This modest floatplane from 1931 was the first aircraft built by the Swedish Railroad Workshop's Airplane Department (ASJA), one of the cornerstones of today's SAAB.
Contrary to most other Swedish aeroplane makers, who started with licence production, the depicted plane was of the factory's own design (by Sven Bloomberg).
Production of the class marketed as ASJA L1 Viking was limited to two units only, the lives of which were short but sufficiently long to go down in the history of Nordic media - and shipping!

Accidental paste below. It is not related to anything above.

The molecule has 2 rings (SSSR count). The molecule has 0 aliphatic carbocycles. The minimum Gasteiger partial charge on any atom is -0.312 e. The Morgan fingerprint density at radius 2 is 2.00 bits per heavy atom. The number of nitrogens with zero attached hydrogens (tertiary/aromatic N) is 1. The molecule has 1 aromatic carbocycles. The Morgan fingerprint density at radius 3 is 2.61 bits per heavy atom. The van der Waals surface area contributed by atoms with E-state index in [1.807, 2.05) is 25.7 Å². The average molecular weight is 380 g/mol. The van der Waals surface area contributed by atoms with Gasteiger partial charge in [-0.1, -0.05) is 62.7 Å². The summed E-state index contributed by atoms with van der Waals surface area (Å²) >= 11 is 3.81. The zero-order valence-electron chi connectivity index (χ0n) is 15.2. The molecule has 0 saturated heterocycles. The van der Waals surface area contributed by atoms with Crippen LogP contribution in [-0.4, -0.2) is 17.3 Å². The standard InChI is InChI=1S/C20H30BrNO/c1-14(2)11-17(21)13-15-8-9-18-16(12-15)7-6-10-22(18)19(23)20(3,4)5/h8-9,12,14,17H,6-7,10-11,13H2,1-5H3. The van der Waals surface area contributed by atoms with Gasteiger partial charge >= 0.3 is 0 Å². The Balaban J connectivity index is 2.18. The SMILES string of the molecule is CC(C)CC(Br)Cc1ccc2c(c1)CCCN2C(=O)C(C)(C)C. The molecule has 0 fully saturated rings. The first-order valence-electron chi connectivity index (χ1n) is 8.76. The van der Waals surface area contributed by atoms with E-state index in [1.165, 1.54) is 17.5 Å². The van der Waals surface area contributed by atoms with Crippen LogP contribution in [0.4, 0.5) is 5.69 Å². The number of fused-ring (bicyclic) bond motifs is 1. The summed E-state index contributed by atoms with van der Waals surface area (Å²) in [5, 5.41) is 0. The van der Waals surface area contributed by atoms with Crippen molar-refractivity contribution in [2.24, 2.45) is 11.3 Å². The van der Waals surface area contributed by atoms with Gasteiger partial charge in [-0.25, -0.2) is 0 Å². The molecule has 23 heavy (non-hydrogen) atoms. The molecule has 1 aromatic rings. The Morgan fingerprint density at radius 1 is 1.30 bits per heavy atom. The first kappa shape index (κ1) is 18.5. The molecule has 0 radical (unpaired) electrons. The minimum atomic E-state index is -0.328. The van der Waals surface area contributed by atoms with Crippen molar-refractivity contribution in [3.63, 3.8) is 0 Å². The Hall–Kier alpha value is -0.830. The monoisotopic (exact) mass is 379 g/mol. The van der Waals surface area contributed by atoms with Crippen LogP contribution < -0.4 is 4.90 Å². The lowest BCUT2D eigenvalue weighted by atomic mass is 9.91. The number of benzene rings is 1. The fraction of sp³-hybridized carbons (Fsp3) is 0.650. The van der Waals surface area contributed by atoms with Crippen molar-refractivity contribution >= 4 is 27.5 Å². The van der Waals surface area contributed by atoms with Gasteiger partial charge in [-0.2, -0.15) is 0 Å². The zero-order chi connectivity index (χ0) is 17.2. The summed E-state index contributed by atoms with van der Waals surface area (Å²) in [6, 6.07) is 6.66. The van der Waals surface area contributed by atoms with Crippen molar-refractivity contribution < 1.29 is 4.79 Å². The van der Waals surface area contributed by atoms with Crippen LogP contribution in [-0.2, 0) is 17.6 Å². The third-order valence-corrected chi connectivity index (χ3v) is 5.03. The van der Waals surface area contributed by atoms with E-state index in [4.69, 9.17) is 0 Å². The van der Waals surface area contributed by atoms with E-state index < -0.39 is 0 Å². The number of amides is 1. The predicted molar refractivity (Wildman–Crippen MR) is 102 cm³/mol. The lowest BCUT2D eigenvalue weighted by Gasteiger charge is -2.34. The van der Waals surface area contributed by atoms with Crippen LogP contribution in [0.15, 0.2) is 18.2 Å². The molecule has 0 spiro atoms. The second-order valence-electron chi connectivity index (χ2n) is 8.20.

The first unit was bought by the newspaper Stockholms-Tidningen and is best known for making an 18-day-long-14-stage-big flight around the Baltic Sea, but its everyday business was somewhat less exciting and covered the carriage of newspapers and, for want of a better word, "flying reporters."
The second belonged to Reklamflyg, an advertising company, and was the first in Europe to be lost due to a collision with a ship. This regretful event happened in the Port of Västerås in May 1934.
Three months later, ASJA L1 Viking no. 1 followed suit, crashing in the fields near Sweden's capital...
Photo: Wikimedia Commons